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What to do — and not do — at a classical music concert

It’s Saturday night and you’ve got two tickets to go to the symphony. Or maybe it’s the ballet. (Nutcracker really is all it’s cracked up to be!) But what do you wear? Here are a few dos and don’ts to make sure you fit in without being afraid to stand out. 


 

Do…

Show up early. Most concert halls offer drinks, bites to eat, or even just a nice view. Why not make the evening into a multi-sensory experience?

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Wear nice shoes. You’ll be sitting most of the time so a bit of heel won’t hurt (too much). Plus, a classy shoe can take any outfit from day to night with minimal effort.

 

Dress up a little. Chances are you’ll be in an elegant theater or hall with a lot of other stylish patrons. Think cocktail dress, or a pair of cute trousers with a stylish top. Need an excuse to buy that outfit you’ve been eyeing? You’ve got one now.

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Read the program. Like what you hear but have no idea what the music is about? You’re not alone. The program is designed to give you a little background on the music being performed — and it’s usually all about love, loss, death, betrayal, the works!

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Accesorize. How else will you keep track of your program, ticket, and opera binoculars? Ok maybe you won’t need opera binoculars, but you’ll want to bring a small purse with you anyway. Don’t lug anything too big (think: backpack). You’ll clutter up the aisle when you sit down and have people tripping all over your things.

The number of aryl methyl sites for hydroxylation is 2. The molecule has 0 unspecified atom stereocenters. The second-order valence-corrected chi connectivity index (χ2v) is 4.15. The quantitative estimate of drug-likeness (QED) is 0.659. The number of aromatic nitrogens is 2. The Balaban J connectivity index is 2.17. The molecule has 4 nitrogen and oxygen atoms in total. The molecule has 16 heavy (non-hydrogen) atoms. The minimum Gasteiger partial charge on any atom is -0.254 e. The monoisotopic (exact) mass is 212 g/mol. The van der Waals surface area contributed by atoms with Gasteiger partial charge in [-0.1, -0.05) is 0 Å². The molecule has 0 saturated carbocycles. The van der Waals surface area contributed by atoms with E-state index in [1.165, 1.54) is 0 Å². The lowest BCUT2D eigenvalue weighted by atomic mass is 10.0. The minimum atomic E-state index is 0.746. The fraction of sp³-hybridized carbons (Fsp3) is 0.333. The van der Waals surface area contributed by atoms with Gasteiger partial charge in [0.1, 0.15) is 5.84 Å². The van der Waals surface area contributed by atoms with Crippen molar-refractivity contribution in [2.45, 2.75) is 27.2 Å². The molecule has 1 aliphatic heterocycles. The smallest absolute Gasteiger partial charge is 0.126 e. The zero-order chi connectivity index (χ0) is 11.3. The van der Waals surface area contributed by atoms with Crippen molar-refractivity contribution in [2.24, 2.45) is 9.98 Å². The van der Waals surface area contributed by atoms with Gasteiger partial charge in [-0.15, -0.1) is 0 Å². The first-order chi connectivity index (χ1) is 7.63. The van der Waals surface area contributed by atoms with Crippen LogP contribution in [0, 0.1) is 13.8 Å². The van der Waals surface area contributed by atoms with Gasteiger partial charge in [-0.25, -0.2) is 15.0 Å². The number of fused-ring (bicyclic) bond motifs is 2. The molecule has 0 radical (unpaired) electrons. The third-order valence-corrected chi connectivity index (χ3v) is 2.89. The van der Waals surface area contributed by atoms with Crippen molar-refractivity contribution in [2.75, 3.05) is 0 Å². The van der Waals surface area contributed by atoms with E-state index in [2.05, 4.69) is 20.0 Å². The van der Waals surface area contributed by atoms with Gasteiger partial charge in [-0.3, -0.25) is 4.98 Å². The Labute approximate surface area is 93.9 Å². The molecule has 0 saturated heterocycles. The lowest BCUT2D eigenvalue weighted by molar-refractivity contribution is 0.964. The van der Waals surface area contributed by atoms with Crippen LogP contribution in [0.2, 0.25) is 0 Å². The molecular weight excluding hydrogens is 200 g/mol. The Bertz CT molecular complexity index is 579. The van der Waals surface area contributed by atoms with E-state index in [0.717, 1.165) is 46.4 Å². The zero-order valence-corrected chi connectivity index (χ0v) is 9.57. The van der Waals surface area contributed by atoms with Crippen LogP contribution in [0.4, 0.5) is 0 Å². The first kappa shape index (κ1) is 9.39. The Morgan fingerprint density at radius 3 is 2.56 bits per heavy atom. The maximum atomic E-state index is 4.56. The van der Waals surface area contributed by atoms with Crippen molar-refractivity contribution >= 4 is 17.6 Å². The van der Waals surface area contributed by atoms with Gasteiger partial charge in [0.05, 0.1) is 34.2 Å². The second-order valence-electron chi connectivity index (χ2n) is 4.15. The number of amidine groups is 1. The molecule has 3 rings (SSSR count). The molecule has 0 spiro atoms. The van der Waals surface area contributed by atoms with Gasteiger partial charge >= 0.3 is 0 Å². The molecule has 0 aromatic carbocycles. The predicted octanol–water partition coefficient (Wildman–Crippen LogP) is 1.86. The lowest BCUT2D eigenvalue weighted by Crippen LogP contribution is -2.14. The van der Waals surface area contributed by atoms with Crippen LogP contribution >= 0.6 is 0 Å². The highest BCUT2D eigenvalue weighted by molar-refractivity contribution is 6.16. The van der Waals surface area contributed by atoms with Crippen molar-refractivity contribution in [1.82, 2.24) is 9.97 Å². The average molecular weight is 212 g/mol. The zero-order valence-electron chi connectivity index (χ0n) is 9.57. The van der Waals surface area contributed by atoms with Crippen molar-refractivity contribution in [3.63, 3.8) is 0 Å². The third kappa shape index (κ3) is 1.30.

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Be yourself. No need to wear a pantsuit if you don’t like wearing pantsuits. Don’t be afraid to show off your personal style. Classical music is all about self-expression. Why not use some of that when choosing your outfit?

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Don’t… 

Wear jeans. Even nice jeans. Fine for casual Fridays, or for relaxed office environments, but a bit underdressed for a concert.

 

Show up in a ball gown, unless there is something extra fancy going on like a gala or big party. On a fancy-scale of wearing your pajamas and watching netflix to meeting the Queen at Buckingham Palace, going to a classical music concert is somewhere in the middle. No need to overdo it.

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Wear a hat. You heard us. No matter how stylish. No matter how on point. Ditch it because chances are, someone sitting behind you will tap you on the shoulder and ask you to take it off.

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Unwrap that cough drop. We don’t know how, but the unwrapping of a cough drop has a way of becoming the loudest sound in the concert hall. If you think you’ll need one, unwrap it before the concert starts and keep it somewhere easy to get to. Hint: not at the bottom of your purse.

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Worry if you feel like you don’t “get it.”  There is no right and wrong when it comes to enjoying art. Take it in and if something speaks to you, enjoy that. If you don’t like what you hear, that’s fine too. It’s just about getting out there and trying things out.

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Oh, and the clapping…

Easy. If people clap, and you feel like clapping, go ahead. If they don’t, then that’s your cue not to clap either. The rules around clapping have changed throughout the centuries and there really is no right or wrong.


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